25/06/2014 14:02 BST | Updated 25/08/2014 06:59 BST

The Phone Hacking Trial Is Over - Now Murdoch Needs to Implement Leveson

Now the hacking trial verdicts have confirmed that the country's biggest newspaper company suffered a catastrophic collapse in standards, the question must be: has Rupert Murdoch done what is necessary to ensure it won't happen again?

And the answer is no, he has not.

In fact Murdoch has done the reverse. He has joined a conspiracy with other press bosses to prevent the changes that were demanded by the Leveson Inquiry - changes endorsed by all parties in Parliament, by victims of press abuse and by the public.

That conspiracy against the public is called IPSO. It purports to be a tough new press self-regulator but instead it is merely a revamp of the discredited and failed Press Complaints Commission (PCC) that lets papers carry on 'marking their own homework'.

The Leveson Inquiry into press standards, set up when the hacking scandal broke, concluded that while the industry should regulate itself, its self-regulator must be regularly audited to ensure it is sufficiently independent, impartial and effective to protect the public from abuses.

Three years after the Milly Dowler revelations, Murdoch and his papers - the Sun, the Times and the Sunday Times - have completely rejected those inquiry findings.

They have chosen a sure path to further press abuse in the future - or as the Leveson Report put it, to newspapers 'wreaking havoc in the lives of innocent people'. Just like the PCC, IPSO is designed to turn a blind eye to deliberate, persistent intrusion, inaccuracy and bullying.

Guilty verdicts in the hacking trial won't prevent this behaviour in the future, any more than being found guilty of libelling Kate and Gerry McCann deterred papers from going ahead and libelling Bristol teacher Christopher Jefferies in just the same reckless way.

As Leveson said, the best way to bring about change and to raise moral and legal standards in these papers, is to have fair and effective self-regulation, regularly and independently audited. But Murdoch has rejected that.

So even if News International doesn't use phone hacking in the future (and we have no guarantee of that), ordinary people will suffer in other ways, simply because Murdoch and a few of his friends who run our biggest press companies want it that way.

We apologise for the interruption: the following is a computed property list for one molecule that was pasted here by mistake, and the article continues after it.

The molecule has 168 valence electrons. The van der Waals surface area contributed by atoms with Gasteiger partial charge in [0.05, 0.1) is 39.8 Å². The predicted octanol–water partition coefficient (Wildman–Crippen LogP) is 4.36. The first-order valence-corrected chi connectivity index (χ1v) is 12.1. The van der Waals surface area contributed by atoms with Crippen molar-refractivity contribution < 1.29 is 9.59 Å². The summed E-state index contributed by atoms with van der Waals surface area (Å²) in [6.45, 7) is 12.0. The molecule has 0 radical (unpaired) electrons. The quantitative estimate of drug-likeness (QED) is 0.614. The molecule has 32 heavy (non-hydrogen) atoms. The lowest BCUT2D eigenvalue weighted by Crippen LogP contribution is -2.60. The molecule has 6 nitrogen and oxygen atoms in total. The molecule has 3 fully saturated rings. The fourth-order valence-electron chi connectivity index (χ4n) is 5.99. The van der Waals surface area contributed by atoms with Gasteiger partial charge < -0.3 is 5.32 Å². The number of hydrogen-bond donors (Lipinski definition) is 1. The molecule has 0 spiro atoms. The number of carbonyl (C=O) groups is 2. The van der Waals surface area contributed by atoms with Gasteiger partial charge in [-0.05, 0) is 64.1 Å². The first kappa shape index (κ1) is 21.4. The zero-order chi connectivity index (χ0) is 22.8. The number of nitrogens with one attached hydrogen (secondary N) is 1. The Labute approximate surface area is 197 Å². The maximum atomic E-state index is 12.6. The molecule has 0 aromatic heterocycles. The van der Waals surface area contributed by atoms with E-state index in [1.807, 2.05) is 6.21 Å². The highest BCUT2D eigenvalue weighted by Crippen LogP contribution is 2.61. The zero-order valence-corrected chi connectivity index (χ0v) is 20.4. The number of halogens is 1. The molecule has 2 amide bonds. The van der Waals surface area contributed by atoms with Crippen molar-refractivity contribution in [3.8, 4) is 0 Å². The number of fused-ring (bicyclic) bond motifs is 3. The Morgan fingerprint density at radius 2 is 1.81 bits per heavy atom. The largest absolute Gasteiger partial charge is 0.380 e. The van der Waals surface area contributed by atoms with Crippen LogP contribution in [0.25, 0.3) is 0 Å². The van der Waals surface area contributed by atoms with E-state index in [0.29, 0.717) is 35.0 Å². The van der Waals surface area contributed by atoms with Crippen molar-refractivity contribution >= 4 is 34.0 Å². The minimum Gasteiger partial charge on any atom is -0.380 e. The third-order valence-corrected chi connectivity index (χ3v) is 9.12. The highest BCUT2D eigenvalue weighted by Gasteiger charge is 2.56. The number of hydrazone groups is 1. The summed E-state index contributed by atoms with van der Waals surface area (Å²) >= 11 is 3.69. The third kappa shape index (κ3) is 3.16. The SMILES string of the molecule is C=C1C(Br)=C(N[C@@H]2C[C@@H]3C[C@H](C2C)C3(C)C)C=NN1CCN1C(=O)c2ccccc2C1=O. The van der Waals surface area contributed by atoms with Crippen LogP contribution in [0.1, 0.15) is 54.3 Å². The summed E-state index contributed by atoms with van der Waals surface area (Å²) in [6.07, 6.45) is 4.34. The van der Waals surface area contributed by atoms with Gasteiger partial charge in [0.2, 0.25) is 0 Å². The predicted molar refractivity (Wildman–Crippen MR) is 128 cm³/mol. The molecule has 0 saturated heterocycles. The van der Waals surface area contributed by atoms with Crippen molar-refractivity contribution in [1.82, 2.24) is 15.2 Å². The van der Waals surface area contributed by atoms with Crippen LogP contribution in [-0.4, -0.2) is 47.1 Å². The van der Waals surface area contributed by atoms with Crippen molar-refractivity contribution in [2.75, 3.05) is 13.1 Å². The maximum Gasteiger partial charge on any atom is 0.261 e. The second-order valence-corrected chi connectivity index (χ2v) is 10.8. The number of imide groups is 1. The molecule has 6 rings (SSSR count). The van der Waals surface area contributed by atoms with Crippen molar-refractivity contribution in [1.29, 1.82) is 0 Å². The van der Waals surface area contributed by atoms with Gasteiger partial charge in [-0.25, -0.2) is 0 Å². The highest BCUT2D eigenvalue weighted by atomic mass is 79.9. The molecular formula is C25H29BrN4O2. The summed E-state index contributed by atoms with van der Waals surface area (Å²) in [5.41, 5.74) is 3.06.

They claim they are defending freedom of speech but this is an insult to the whole idea of freedom. It is they and their employees who have been abusing the freedoms of others in a wholesale manner, while Leveson and Parliament and the public stood up for freedom of expression.

Where Leveson proposed a British version of the US First Amendment protecting press freedom, those press corporations rejected it. Although the Human Rights Act is the best legal safeguard we have for free speech, they want it repealed. And when the government wanted to crack down on the Guardian over the Snowden revelations about state surveillance, they backed the government.

The only freedom they care about is their freedom to treat ordinary people with cruelty, so that they can sell newspapers.

And hacking is not, as they claim, a matter of one rogue newspaper or one rogue company. First, the evidence at the trial suggests it happened in at least one other newspaper group, and second, almost all our national newspapers are accomplices after the fact because they participated in an extraordinary campaign to cover up what had gone wrong.

Not only did they refuse to investigate the scandal, as you would expect honest, inquisitive journalists to do, but they failed to report the unfolding scandal when it was exposed by others. Worse, they smeared the Guardian and others who wrote about it, and they even got the PCC to smear it too.

When the Leveson Inquiry - a proper public inquiry under a senior judge -was set up to find out what had gone wrong, did they cooperate? No, most newspaper groups employed packs of lawyers in an effort to sandbag the proceedings, while editors and reporters smeared, mocked and denigrated the proceedings and all involved in it.

And when arrests were made in the police investigations, what did they do? Papers that routinely demand the most pitiless justice for anyone they don't like were swift to bleat about unfair and disproportionate treatment of newspaper employees. It was shameless.

The verdicts don't bring an end to the scandal of hacking and press abuse. Instead they are a vivid reminder that our biggest newspaper groups are guilty of treating ordinary British people atrociously, and that they are absolutely determined to go on doing so.

Don't let them. Send a message to Rupert Murdoch today, saying "Leveson Now!'